GILLETTE — Milk splashed into the pail in a steady one-two stream.
Maggie, the mildly tempered Guernsey cow, stood tamely as Penny Schroder demonstrated the proper technique for milking a cow.
“Squeeze, squeeze, don’t pull, pull,” Schroder instructed.
Maggie’s tail didn’t swish in Schroder’s face. Her muscles didn’t even flinch.
Her mild temperament may be partly influenced by her genetic makeup, which is in fact, fiberglass.
Maggie is an artificial demonstration cow that Schroder worked years to obtain.
Schroder, the education coordinator for the Campbell County Rockpile Museum, battled with the county commissioners for Maggie’s approval for about five years, and ultimately, she was crowned victor.
Now, Schroder welcomes everyone to a cow party featuring Maggie, as well as honored guest Elsie, the old plywood cow that will now be put out to pasture.
Maggie’s entrance to society will take place from 10 a.m. to 1 p.m. Saturday at the Rockpile Museum and is free to the public.
Maggie arrived at the museum in 2020, and even participated in a brief showing at the Children’s Festival in March that year, but soon after, the COVID-19 pandemic struck and she has been in cowantine ever since.
She fell a little sick and a medical “vet” at the Rockpile had to check up on her and make sure she was all good to go for the cow party, where she is the leading lady.
She’s been cleared for use, and Schroder said the party should be lots of fun for everyone.
“They’ll be milking Maggie and we’ll play moosical chairs and make butter and cowantines (cow-themed valentines) and have all kinds of cow fun,” she said, adding that the party would be throughout the museum.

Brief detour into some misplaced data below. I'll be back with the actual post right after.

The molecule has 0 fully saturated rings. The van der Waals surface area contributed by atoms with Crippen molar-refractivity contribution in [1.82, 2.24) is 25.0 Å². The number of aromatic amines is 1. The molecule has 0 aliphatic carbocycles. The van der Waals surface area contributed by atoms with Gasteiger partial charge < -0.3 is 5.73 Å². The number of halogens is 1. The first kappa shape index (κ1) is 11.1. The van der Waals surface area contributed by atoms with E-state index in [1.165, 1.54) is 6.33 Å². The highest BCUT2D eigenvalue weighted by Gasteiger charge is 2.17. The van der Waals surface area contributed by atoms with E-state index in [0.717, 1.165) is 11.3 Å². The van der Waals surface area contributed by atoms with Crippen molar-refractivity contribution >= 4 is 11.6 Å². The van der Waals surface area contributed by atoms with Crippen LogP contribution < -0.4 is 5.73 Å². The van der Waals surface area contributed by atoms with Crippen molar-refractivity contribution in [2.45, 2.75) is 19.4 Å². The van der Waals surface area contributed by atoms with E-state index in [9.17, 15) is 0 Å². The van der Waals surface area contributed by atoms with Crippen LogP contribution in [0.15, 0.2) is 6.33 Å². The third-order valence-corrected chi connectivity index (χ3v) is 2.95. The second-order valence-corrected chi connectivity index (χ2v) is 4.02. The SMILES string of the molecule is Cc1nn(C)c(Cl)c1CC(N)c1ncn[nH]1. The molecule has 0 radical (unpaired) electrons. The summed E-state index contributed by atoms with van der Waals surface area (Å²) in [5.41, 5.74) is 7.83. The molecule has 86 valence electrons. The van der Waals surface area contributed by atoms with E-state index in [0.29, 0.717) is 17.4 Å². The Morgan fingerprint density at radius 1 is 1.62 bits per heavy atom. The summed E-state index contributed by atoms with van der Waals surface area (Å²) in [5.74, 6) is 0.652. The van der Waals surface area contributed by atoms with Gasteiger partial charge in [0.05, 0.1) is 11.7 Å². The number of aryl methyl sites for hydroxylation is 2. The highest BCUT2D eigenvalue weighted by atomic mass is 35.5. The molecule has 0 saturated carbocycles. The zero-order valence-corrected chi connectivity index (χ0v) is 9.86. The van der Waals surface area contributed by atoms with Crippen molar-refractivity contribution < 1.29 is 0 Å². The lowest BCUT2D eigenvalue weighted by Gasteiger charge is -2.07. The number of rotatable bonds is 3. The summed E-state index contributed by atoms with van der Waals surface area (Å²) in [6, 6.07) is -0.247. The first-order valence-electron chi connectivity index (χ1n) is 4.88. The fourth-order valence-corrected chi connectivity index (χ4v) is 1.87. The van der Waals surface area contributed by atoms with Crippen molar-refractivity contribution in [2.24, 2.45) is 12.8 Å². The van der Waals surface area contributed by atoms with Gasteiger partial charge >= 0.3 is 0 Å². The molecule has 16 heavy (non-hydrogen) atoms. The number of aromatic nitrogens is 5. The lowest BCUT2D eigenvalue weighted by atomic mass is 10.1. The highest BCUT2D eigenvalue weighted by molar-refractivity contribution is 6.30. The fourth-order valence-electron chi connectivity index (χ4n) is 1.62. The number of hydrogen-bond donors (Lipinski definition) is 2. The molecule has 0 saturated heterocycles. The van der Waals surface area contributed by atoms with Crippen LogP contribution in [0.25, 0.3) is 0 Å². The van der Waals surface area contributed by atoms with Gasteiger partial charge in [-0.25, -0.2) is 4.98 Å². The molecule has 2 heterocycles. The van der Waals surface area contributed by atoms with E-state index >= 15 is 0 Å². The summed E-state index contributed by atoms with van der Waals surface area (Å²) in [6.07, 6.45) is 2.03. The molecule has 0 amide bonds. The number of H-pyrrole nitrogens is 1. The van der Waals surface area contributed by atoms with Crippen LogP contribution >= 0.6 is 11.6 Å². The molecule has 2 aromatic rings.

There also will be a special cake and purple cows, which are ice cream floats made with grape soda.
Maggie will be used by children throughout the community as they learn where milk, butter and cream come from.
“I had kids asking where she was,” Schroder said, as she talked about the different events the Rockpile plans on featuring.
Many children tour the museum for Pioneer School, a joint event with elementary schools in Gillette.
Schroder believes Maggie will be a great replica for kids and teachers to see and use. Maggie can even recycle her own “milk” (water), so she doesn’t have to be refilled after each student’s milking.
Maggie weighs in at 200 pounds. She stands at 5 feet, 3 inches tall and is 7.5 feet long and 31 inches wide.
All in all, she cuts quite the figure and looks very similar to the real thing.
Schroder named her after a fellow employee at the museum, Margaret Kimball.
“She was always having fun with me and harassing me to get the cow, so I named Maggie after her,” Schroder said.
She laughed as she said she wasn’t sure how Kimball feels about having a namesake, since she hasn’t talked to her in quite some time. But she knows that Kimball would be very supportive of having Maggie, finally, at the museum.
Maggie’s life in Gillette will kick-start with a lot of excitement, but she’s sure to be used for years to come in helping children learn an important part of history, as well as how products are still made today.
Schroder will have plenty of time to see her good work come to fruition and watch as Maggie leaves an imprint in the community.
“I knew kids would love her as much as I do,” she said.